Saturday, November 10, 2012
Hall of Fame (Sheraton Baltimore City Center Hotel)
*Names in bold indicate Presenter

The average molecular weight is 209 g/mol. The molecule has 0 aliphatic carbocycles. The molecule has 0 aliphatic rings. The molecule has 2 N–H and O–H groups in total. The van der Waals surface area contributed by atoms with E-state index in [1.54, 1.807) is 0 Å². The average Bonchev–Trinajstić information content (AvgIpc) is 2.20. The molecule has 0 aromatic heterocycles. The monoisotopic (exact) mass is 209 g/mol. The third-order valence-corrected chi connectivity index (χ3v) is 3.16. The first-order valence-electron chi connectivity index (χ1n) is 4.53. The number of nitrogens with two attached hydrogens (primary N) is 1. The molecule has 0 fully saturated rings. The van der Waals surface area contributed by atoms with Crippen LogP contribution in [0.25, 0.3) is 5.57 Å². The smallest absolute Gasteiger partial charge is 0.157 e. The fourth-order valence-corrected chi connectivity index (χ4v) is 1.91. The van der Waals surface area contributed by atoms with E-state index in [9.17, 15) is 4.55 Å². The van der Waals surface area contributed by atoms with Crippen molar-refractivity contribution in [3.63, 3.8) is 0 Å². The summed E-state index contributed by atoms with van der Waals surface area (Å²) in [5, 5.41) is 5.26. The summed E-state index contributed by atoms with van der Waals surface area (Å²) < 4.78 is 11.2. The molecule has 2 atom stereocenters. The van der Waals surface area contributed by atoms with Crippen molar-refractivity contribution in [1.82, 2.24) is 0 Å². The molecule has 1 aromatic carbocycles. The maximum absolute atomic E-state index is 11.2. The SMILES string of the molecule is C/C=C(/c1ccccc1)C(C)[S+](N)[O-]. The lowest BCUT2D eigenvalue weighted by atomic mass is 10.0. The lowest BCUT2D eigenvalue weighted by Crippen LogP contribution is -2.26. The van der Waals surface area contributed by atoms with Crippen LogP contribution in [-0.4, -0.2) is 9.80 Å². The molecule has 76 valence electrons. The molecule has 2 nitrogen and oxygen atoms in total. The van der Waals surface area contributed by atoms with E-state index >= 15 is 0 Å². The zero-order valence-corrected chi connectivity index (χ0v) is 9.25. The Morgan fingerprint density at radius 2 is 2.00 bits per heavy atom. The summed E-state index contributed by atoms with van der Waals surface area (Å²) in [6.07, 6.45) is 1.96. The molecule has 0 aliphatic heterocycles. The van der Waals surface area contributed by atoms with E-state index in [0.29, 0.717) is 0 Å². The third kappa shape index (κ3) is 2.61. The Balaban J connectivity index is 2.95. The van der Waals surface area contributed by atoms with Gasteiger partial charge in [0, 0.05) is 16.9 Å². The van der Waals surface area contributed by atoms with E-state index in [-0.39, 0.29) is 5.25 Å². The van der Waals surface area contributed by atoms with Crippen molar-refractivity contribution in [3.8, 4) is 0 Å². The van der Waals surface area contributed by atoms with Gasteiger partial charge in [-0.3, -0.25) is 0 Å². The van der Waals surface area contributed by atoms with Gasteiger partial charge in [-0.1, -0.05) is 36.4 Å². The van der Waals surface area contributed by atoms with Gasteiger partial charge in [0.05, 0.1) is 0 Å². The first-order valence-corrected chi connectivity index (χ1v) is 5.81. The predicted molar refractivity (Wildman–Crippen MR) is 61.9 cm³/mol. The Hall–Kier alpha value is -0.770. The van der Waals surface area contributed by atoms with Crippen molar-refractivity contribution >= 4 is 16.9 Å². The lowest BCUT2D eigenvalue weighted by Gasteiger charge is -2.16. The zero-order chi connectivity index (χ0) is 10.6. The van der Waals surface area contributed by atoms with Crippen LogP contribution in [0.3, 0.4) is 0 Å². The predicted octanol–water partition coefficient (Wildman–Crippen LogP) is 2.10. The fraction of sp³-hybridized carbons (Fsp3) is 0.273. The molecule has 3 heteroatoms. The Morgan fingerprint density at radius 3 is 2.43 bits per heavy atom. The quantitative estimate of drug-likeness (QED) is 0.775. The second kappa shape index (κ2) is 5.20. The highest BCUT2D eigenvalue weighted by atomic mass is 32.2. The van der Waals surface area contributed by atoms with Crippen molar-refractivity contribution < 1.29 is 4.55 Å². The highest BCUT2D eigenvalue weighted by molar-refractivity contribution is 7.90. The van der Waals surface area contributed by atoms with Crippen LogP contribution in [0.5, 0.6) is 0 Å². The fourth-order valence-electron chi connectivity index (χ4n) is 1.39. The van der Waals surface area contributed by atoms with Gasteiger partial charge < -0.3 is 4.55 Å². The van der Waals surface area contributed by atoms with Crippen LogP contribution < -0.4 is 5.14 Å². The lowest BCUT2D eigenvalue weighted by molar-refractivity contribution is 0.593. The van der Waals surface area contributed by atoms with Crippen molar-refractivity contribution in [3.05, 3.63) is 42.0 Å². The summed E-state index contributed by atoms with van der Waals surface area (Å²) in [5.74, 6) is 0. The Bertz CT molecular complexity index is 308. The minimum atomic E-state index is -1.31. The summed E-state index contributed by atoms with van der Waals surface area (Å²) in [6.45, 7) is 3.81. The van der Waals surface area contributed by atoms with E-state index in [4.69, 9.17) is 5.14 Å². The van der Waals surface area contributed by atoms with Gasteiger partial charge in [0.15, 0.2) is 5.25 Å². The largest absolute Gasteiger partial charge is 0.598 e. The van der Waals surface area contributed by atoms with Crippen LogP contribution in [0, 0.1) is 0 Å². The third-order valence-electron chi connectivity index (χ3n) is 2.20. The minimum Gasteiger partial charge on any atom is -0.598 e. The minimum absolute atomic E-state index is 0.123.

Abstract: Conventional studies of labor supply in the presence of income-tested social programs implicitly assume that income eligibility for program participation is constantly monitored by the government. However, this is not how most of these programs operate in practice, and the time until the next eligibility recertification can be as long as a year. In particular, the Balanced Budget Act of 1997 gives states the option of insuring children in their Medicaid/CHIP program continuously for up to 12 months regardless of changes in family income. The long recertification period in effect increases the size of the benefit notch, and neoclassical labor supply models predict that agents may lower their labor supply before the application month to gain program eligibility and then increase their labor supply until the next eligibility check. I use the 2001 and 2004 panels of Survey of Income and Program Participation (SIPP) to empirically examine the income and labor supply responses of parents whose children are publicly insured. Comparing theoretical predictions and the empirical evidence points to little labor supply response. Given the absence of strategic behavior, I propose a simple framework to compute the optimal length of the continuous eligibility period relying on the mechanical properties of the income processes observed in SIPP, and derive a mapping from the recertification cost parameters to the optimal monitoring frequencies.